Not Dead Yet Letter to New Hampshire House Judiciary Committee Opposing Assisted Suicide Bill HB 1325

February 3, 2014

Dear New Hampshire Judiciary Committee Members:

We are writing on behalf of Not Dead Yet, a national disability rights organization that opposes legalization of assisted suicide.

Leading proponents of bills to legalize assisted suicide for the terminally ill often claim that the views of disability organizations aren’t relevant.  While it’s true that people with disabilities aren’t usually terminally ill, the terminally ill are almost always disabled.  This is one of many reasons that our perspective may shed some light on this complex issue.

Our views are even more relevant in New Hampshire, due to the definition of “terminal” in HB 1325.  On the face of it, it’s still a bill that would restrict “eligibility” for getting lethal doses in order to commit suicide to people with “terminal conditions.”  But when you get into the actual definition, it’s clear that the sponsors of this bill want “terminal condition” to include people with disabilities who have years or even decades of life left.

XIII. “Terminal condition” means an incurable and irreversible condition, for the end stage of which there is no known treatment which will alter its course to death, and which, in the opinion of the attending physician and consulting physician competent in that disease category, will result in premature death.

Many people who are not dying have incurable conditions that are likely to eventually result in premature death.  In fact, it’s difficult to think of a chronic health condition or significant disability that does not negatively impact one’s projected lifespan.  Diabetes, heart disease, hypertension, spinal cord injury, HIV/AIDS, neuromuscular disorders, neurological disorders – there’s a very long list.

Of course, this definition is to be used only in terms of eligibility for assisted suicide. It doesn’t, for example, apply to hospice services which are limited by federal rules to those who are deemed as having six months or less to live.  So, there’s no guarantee of palliative care for people with significant disabilities or conditions, unless they’re thought to be close to death.  In contrast, this bill would offer help with easy and successful suicide for anyone with a serious, significant, potentially life-shortening condition/disability at any time at all.  Nothing to help people who could have many happy years with the right supports – just an easy and cheap out.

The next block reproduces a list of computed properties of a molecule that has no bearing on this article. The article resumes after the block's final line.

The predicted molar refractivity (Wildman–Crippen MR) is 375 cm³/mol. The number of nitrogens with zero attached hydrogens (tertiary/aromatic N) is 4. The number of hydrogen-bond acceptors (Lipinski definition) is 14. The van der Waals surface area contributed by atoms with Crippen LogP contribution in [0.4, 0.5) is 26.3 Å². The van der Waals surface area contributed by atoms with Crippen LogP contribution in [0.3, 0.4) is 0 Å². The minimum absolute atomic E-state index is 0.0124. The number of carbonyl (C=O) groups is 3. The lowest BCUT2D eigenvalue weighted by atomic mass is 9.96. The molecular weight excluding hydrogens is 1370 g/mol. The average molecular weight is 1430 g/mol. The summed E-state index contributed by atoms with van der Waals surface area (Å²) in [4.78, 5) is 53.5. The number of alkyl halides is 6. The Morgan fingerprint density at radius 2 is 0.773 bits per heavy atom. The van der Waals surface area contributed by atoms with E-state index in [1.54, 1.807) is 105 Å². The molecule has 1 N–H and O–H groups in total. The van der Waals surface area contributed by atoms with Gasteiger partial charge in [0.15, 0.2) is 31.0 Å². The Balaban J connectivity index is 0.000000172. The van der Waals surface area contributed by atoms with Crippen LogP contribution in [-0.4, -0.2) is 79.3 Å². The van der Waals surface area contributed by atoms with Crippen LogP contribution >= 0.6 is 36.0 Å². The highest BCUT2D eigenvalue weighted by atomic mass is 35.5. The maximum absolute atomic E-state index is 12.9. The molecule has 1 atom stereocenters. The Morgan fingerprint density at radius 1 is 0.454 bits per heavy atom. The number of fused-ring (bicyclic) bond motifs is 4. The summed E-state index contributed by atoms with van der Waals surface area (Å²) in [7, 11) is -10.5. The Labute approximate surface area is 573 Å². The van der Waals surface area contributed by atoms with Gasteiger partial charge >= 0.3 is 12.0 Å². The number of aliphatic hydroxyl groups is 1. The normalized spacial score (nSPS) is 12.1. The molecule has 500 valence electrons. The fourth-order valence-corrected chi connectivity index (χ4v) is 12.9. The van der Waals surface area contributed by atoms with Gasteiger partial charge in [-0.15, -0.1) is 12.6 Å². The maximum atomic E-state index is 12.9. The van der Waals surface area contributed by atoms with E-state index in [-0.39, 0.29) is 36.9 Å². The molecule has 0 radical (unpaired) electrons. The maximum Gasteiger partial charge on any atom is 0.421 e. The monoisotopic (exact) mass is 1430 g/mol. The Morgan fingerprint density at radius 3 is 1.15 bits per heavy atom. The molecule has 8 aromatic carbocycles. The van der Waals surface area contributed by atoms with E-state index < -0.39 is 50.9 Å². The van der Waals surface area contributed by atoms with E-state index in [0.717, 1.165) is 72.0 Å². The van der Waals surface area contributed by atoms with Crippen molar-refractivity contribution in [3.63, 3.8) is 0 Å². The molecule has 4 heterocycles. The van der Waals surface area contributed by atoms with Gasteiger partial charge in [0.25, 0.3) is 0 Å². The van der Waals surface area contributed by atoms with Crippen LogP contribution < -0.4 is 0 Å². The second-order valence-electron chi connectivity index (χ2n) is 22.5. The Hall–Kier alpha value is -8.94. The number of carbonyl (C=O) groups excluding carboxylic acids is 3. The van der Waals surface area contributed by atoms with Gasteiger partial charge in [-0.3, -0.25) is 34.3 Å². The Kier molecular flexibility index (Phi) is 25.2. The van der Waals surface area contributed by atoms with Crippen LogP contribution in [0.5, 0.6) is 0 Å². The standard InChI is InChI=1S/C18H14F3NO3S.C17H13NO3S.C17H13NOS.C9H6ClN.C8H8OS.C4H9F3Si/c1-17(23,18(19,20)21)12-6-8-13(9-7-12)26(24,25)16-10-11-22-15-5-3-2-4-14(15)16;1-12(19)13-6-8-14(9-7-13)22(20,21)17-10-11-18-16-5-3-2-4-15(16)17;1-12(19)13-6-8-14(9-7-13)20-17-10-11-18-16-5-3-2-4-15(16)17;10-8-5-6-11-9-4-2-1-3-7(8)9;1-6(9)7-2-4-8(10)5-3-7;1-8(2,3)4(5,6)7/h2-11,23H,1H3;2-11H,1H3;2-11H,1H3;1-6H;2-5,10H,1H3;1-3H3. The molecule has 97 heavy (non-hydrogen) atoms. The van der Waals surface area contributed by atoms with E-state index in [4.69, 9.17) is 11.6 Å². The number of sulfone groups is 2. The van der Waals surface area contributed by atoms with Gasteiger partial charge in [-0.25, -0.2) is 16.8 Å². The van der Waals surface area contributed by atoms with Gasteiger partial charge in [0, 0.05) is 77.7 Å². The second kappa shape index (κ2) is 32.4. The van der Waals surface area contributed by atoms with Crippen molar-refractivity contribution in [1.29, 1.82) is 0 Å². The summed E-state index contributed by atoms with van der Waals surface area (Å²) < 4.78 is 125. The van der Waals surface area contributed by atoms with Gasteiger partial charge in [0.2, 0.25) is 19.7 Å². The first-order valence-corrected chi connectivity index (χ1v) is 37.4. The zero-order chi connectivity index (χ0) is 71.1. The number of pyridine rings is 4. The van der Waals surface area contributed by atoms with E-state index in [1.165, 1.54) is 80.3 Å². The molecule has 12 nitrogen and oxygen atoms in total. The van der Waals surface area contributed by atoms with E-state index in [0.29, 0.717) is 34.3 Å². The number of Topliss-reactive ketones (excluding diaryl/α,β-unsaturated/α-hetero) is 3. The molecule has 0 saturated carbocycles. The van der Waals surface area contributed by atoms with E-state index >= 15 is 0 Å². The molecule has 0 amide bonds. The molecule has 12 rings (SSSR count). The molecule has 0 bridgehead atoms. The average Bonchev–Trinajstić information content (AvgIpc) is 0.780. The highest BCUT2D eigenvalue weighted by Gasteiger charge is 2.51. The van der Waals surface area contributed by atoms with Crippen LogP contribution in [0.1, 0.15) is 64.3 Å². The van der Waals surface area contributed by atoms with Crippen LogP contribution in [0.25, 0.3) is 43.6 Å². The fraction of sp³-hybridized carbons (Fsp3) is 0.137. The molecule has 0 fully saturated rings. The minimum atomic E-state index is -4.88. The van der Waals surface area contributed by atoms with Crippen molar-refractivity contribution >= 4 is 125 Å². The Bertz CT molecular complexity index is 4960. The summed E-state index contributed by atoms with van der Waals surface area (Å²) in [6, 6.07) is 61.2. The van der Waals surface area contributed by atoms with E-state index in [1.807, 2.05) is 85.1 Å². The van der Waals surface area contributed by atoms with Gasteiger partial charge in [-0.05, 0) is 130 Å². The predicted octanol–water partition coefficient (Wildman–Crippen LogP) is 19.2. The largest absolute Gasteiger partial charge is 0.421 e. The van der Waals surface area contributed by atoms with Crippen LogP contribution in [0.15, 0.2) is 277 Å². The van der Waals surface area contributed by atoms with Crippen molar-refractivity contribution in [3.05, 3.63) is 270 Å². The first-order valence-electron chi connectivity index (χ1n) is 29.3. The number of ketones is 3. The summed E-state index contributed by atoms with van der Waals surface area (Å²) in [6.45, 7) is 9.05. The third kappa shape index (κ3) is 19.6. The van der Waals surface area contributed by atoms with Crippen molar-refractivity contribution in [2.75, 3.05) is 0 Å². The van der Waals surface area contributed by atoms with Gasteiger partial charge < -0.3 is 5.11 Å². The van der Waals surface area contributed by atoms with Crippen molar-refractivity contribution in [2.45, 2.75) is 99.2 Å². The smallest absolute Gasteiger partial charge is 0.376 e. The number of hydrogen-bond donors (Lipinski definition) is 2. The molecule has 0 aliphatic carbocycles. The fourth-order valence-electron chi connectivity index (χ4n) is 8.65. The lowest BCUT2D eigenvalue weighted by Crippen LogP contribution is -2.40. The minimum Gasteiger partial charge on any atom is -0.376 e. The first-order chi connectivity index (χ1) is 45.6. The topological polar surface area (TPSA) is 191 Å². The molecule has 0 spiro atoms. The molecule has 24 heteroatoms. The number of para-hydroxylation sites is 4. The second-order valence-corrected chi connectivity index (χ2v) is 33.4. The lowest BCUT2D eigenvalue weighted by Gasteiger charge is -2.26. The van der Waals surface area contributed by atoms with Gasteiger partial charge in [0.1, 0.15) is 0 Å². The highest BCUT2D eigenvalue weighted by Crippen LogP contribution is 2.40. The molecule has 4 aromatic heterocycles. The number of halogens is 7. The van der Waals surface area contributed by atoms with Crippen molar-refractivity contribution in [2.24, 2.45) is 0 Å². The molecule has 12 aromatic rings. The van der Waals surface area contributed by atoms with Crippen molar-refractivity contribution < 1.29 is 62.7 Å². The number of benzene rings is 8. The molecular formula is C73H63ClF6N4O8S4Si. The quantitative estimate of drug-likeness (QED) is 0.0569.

Assisted suicide supporters often paint themselves as “compassionate progressives” fighting for freedom against the “religious right.” It’s a simple and savvy framing of the debate, if you ignore inconvenient truths, such as:

  • People who want to die usually have treatable depression and/or need better palliative care;
  • Pressures to cut health care costs in the current fiscal climate, including home care supports, make this the wrong time to add doctor prescribed suicide to the options;
  • Abuse of elders and people with disabilities is a growing but often undetected problem, making coercion virtually impossible to identify or prevent.

Oregon is often touted as the model for legalized assisted suicide.  Proponents claim that 15 years of data from Oregon show that safeguards to ensure that it’s voluntary are working.  But how would they know?  The Oregon Reports only tell us what the prescribing doctors indicated were the patients’ reasons for wanting assisted suicide by checking off one or more of seven reasons on a multiple choice state government form.

One of the reasons is feelings of being a burden on others, checked roughly half of the cases.   But there’s no corresponding requirement that home care options be disclosed as part of informed consent under the law, much less that they be offered or funded.

Although the Oregon Reports admit that the state can’t assess compliance with the safeguards, some independent articles find that safeguards failed in individual cases (see, e.g., Hendin & Foley, MDs, “Physician-Assisted Suicide in Oregon: A Medical Perspective”, Michigan Law Review, June 2008,  But the law includes no authority for investigation or enforcement, so nothing happens as a result.

Elder abuse is a growing problem in the U.S., affecting an estimated one in ten elderly persons.  Similarly, people with disabilities are up to four times more likely to be abused than their same-age nondisabled peers.  In Oregon and Washington, legal assisted suicide has opened new paths of abuse against persons who may qualify to use these laws.  One of the most obvious problems is a complete lack of oversight when the lethal drug is administered.  If an abuser were to administer the drug without the person’s consent, who would know?

Many assisted suicide proponents are well meaning, but it is simply naive to suggest that assisted suicide can be added to the array of medical treatment options, without taking into account the harsh realities of elder abuse and the related potential for coercion.  While some people are safe from these pressures, others are most certainly not.  Legislators have an obligation to consider everyone when evaluating the risks and unintended consequences posed by such a major change in public policy.


Diane Coleman, JD, MBA                  Stephen Drake, MS
President/CEO                                       Research Analyst
Not Dead Yet                                           Not Dead Yet
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